Tell us about your most recent film or writing project. What were you trying to say or achieve with it?

That would be the Screenplay for Faeryville, an independent film which I also directed and produced. It’s common knowledge now that I took 8 years to complete the film, but a lot of people didn’t know that I took 14 rewrites for the Faeryville Screenplay.

I was looking at the world and wondering what had happened to us. Post 9-11, post-columbine, with bombings and shootings, extremism, charismatic influencers and self-styled martyrdom, idealism and ideology have suddenly become dangerous things. I realize how in this day and age, nothing seems to be right or wrong anymore, just how you choose to intellectualise it.

I wondered what it’s like growing up as a teenager, where it is no longer safe to fight for what you believe in, or take a stand on anything.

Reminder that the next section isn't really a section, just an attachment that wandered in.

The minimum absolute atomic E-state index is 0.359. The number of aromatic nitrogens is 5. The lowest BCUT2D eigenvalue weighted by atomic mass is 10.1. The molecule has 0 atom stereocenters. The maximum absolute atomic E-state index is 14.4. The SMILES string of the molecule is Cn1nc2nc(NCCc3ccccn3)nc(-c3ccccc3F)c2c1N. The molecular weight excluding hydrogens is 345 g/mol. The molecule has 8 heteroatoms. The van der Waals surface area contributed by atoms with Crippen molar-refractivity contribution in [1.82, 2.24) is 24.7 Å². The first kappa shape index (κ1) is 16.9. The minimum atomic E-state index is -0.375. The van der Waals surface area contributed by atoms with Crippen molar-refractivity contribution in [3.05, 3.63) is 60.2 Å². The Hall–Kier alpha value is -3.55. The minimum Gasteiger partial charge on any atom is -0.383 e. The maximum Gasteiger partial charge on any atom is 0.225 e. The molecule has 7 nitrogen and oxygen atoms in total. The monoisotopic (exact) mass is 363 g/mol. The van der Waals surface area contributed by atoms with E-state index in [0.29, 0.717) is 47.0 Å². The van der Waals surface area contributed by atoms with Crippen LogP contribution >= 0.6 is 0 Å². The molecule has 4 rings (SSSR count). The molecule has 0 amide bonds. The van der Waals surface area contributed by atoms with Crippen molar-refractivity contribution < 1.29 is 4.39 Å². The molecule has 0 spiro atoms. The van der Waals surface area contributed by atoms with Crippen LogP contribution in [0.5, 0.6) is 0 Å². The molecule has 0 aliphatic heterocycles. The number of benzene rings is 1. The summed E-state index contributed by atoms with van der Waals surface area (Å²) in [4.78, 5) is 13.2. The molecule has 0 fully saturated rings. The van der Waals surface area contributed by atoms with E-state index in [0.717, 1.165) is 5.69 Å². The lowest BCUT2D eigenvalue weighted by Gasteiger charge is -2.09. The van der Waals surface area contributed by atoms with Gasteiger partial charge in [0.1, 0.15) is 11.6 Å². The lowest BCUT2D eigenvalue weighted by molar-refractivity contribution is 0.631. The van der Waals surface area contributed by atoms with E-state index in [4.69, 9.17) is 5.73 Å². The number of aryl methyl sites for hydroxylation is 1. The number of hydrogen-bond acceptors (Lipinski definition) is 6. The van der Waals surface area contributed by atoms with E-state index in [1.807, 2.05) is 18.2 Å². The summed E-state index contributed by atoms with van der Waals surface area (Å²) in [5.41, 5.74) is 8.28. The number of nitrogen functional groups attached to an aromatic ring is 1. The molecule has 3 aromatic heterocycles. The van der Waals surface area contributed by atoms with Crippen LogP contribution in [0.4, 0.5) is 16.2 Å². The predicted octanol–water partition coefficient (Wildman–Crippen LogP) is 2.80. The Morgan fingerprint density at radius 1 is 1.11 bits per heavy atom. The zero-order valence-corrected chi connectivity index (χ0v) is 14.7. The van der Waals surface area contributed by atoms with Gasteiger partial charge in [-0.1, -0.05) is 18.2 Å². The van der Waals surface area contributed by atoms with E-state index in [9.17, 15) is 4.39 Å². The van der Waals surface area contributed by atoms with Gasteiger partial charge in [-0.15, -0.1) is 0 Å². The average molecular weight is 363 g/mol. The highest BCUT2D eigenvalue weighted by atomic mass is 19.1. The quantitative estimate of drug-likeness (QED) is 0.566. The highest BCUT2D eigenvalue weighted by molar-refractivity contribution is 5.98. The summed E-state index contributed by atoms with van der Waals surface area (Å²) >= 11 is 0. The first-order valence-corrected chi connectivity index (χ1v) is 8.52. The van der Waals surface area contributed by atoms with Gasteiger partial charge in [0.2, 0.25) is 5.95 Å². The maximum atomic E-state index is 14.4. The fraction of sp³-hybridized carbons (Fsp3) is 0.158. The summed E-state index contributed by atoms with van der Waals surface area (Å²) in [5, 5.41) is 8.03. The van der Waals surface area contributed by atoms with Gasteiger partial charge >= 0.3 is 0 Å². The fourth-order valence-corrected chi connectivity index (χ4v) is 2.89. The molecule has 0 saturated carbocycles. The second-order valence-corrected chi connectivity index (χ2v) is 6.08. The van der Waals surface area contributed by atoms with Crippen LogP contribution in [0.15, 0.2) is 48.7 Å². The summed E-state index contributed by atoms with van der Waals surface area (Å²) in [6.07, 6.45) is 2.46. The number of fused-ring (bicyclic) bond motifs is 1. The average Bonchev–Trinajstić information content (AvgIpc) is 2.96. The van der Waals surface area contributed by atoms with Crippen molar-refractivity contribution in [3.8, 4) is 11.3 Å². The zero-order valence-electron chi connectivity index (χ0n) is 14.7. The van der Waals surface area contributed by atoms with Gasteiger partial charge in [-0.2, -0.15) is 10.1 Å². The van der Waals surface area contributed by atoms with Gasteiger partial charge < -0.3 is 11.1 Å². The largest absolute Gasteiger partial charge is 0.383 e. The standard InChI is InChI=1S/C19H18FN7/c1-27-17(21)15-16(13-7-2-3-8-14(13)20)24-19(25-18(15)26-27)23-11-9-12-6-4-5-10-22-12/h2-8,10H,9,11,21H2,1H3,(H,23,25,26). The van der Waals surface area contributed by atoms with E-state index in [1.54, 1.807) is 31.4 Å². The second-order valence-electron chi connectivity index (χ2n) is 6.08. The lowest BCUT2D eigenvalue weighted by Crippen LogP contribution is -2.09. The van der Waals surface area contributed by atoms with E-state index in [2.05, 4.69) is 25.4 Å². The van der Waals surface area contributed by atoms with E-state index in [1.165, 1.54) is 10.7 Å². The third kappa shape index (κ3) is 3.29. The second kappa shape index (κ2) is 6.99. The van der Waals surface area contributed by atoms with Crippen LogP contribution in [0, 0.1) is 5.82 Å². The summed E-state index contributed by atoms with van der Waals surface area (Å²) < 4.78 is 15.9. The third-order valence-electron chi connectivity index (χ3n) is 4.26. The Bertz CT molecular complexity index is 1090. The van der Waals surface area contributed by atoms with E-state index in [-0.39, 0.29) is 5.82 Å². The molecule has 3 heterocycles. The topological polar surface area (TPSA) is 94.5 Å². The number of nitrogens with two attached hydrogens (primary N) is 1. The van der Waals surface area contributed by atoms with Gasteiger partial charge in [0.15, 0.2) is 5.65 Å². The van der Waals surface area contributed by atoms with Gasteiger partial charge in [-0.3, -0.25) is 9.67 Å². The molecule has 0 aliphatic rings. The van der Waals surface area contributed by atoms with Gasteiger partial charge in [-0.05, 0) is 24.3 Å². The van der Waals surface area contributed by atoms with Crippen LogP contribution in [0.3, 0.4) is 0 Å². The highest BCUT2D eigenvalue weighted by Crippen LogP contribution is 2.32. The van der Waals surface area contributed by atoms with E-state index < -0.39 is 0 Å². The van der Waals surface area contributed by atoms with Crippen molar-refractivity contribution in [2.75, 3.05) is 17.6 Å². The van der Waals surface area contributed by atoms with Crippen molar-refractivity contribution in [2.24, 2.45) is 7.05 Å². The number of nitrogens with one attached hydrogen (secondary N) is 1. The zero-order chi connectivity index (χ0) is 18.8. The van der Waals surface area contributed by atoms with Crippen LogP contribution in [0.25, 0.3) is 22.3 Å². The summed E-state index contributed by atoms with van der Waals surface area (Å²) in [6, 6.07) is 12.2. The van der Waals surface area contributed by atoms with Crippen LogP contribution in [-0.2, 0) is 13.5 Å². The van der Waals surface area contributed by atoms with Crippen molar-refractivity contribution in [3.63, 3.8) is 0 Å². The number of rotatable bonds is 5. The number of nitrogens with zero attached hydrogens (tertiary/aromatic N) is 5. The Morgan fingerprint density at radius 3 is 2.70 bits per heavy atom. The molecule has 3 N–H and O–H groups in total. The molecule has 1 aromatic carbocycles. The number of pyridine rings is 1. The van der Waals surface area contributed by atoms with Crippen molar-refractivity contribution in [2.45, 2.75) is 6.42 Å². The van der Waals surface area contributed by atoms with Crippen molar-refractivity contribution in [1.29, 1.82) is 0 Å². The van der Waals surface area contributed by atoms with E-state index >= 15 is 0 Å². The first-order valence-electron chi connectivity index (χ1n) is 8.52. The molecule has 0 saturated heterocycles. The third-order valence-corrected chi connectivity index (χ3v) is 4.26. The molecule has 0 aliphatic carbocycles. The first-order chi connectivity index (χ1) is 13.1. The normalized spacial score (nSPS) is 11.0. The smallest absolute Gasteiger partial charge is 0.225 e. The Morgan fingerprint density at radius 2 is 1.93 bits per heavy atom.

These are questions. Not answers.

I wrote and rewrote the Screenplay of Faeryville, draft after draft, to find answers for myself. Read more

Author tips: Sam Bain on how to write a screenplay

Top screenplay-writing tips from veteran film and TV writer Sam Bain in The Guardian.

Your first draft will never ever be your last. Unless you’re directing, producing and paying for the film or series yourself – in which case, may God have mercy on your soul. You will end up rewriting the bloody thing five, 10, 100 times. Whatever the total number of drafts you eventually reach, the only guarantee is that it will be at least two (and possibly 200) more than you thought were strictly necessary.